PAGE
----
This essay provides a meta-narrative for the philosophical dialogues that took place in colonial India between Scottish missionary philosophers and philosophers of Veda ̄nta on the topic of karma and rebirth. In particular, it offers a reconstruction and analysis of the context and strategy that shaped the content of discussions that were initiated in the pages of the Madras Christian College Magazine in 1909 between Subrahmanya Sastri and AG Hogg and that inspired Radhakrishnan’s response in his dissertation entitled “The Ethics of Vedanta and its Metaphysical Suppositions”. The broad context is provided by a history of missionary presence in India. The context is further circumscribed by the ‘hybrid’ character of the position of the missionaries as teachers in departments of philosophy, teaching students of “upper-caste Hindus” in the English medium universities set up by the British in the late nineteenth century. The hermeneutics of form and context is essential to understanding the content of these debates about the ethics and metaphysics of Christianity and Hinduism, where the meaning and significance of the notion of rebirth took center stage. Importantly, these debates in turn shed light on the broader social and political context in which these debates took place.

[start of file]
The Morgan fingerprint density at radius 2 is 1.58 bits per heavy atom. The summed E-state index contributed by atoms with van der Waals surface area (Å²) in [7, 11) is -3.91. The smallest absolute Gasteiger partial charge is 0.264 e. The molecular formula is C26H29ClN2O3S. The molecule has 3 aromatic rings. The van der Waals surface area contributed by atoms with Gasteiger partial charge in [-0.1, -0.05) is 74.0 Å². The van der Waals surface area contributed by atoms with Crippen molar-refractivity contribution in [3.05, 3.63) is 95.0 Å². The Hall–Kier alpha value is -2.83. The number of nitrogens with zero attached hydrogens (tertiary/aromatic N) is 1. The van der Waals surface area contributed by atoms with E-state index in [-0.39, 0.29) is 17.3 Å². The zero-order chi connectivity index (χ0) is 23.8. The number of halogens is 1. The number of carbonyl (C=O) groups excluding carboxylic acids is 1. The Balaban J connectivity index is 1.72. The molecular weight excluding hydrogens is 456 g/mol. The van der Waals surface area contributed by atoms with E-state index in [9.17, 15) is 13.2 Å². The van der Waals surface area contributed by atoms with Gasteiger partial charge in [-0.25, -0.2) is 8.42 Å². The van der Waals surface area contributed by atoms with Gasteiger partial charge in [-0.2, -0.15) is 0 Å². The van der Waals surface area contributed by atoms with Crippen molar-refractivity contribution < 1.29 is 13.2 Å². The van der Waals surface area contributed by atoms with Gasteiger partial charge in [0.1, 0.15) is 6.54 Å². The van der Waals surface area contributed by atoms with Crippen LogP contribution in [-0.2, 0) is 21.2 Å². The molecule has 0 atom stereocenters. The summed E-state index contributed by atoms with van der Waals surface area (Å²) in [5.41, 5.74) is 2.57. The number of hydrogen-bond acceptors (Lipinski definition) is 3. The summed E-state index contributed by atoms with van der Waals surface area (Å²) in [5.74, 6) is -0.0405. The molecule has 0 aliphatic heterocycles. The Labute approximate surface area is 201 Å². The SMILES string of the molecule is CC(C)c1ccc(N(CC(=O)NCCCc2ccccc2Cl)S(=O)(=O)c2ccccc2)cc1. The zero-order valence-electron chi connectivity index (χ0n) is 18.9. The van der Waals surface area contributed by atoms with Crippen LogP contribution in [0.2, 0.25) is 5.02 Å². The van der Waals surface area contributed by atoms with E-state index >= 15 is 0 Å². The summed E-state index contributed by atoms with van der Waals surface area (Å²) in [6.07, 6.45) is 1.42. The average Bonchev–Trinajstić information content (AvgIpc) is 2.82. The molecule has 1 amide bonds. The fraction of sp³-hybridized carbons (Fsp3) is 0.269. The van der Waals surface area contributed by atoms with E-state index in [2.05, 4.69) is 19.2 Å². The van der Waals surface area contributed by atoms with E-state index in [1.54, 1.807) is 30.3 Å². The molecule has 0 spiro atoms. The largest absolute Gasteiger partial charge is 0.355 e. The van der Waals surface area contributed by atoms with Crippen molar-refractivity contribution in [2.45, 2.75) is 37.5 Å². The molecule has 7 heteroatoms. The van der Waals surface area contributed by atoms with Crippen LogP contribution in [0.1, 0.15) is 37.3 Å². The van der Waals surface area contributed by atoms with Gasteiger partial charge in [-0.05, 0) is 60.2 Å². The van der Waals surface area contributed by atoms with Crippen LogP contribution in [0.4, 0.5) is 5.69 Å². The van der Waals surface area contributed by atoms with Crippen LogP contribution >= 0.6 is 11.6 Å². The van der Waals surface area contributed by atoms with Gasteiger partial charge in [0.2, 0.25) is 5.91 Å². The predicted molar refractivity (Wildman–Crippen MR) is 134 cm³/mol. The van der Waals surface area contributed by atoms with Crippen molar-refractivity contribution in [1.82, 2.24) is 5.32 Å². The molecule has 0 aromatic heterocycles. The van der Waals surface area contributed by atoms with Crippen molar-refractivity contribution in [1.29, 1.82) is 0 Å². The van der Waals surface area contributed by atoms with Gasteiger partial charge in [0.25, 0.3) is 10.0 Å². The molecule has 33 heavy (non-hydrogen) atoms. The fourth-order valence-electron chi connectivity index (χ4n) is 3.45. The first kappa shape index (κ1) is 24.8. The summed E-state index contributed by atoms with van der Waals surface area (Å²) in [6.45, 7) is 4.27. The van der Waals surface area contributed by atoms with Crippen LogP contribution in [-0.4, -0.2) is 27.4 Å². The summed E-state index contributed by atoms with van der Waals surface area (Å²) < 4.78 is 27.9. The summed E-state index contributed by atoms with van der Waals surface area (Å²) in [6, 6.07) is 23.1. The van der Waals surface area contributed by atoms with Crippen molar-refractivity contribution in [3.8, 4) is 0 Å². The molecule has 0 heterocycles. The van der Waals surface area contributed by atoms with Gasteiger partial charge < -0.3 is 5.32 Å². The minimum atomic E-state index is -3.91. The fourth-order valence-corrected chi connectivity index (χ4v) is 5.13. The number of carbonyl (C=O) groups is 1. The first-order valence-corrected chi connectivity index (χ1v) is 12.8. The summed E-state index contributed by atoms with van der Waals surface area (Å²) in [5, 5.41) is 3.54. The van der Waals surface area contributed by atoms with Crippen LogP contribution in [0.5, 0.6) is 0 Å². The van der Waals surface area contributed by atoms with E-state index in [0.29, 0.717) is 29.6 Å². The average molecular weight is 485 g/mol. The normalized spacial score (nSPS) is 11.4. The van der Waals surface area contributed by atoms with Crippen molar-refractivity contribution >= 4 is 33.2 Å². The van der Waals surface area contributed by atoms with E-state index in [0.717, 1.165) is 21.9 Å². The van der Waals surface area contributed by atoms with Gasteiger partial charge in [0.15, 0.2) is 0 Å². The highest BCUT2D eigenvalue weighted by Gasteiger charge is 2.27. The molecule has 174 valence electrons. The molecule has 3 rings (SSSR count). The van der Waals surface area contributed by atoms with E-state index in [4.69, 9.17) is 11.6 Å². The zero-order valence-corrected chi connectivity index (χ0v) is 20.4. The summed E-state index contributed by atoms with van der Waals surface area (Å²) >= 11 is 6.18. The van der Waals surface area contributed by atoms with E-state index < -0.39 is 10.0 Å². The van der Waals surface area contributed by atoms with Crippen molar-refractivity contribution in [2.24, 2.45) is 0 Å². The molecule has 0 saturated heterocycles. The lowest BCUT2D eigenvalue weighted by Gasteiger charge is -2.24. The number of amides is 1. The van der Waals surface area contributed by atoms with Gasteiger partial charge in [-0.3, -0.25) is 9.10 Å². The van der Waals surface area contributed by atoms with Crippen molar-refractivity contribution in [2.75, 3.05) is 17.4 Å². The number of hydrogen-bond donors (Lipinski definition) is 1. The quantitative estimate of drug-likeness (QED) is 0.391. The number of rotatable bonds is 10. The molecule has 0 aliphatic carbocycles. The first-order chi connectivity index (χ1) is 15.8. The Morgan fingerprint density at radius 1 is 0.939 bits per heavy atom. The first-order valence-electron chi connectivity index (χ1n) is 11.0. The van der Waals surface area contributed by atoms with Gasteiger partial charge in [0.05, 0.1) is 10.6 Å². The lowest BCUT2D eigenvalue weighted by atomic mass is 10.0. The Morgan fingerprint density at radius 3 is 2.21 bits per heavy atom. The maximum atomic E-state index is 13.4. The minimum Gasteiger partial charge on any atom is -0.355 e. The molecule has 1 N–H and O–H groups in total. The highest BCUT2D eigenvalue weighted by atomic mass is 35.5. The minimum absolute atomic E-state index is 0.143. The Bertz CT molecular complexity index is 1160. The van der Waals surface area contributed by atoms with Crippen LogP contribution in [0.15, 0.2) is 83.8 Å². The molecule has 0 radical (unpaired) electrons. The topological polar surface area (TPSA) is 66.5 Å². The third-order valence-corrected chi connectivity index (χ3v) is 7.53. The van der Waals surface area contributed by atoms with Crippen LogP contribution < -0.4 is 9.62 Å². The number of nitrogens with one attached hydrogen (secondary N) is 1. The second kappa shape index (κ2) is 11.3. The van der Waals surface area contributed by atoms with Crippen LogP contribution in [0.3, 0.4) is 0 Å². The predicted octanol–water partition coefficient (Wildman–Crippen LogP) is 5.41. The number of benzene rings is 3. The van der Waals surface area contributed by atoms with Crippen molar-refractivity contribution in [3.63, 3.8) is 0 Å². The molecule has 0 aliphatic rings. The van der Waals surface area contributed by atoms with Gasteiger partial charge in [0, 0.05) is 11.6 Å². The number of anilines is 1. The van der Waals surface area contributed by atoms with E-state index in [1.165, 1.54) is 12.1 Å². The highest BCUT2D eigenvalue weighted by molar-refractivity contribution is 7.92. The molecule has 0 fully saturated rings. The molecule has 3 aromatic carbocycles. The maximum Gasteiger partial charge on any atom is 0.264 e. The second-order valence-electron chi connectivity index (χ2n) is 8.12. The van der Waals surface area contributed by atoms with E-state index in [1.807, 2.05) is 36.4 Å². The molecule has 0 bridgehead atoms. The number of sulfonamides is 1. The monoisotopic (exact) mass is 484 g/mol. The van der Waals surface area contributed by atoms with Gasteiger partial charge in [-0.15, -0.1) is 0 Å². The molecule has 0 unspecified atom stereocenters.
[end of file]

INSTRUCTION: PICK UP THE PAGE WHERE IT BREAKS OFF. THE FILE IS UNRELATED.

Karma, Rebirth, Radhakrishnan, Hogg, Christianity, Hinduism, Veda ̄nta ethics and metaphysics, Scottish missionaries, philosophical and religious debate, colonial India
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Bhushan, Nalini, "Hindu Students and Their Missionary Teachers: Debating the Relevance of Rebirth in the Colonial Indian Academy" (2017). Philosophy: Faculty Publications, Smith College, Northampton, MA.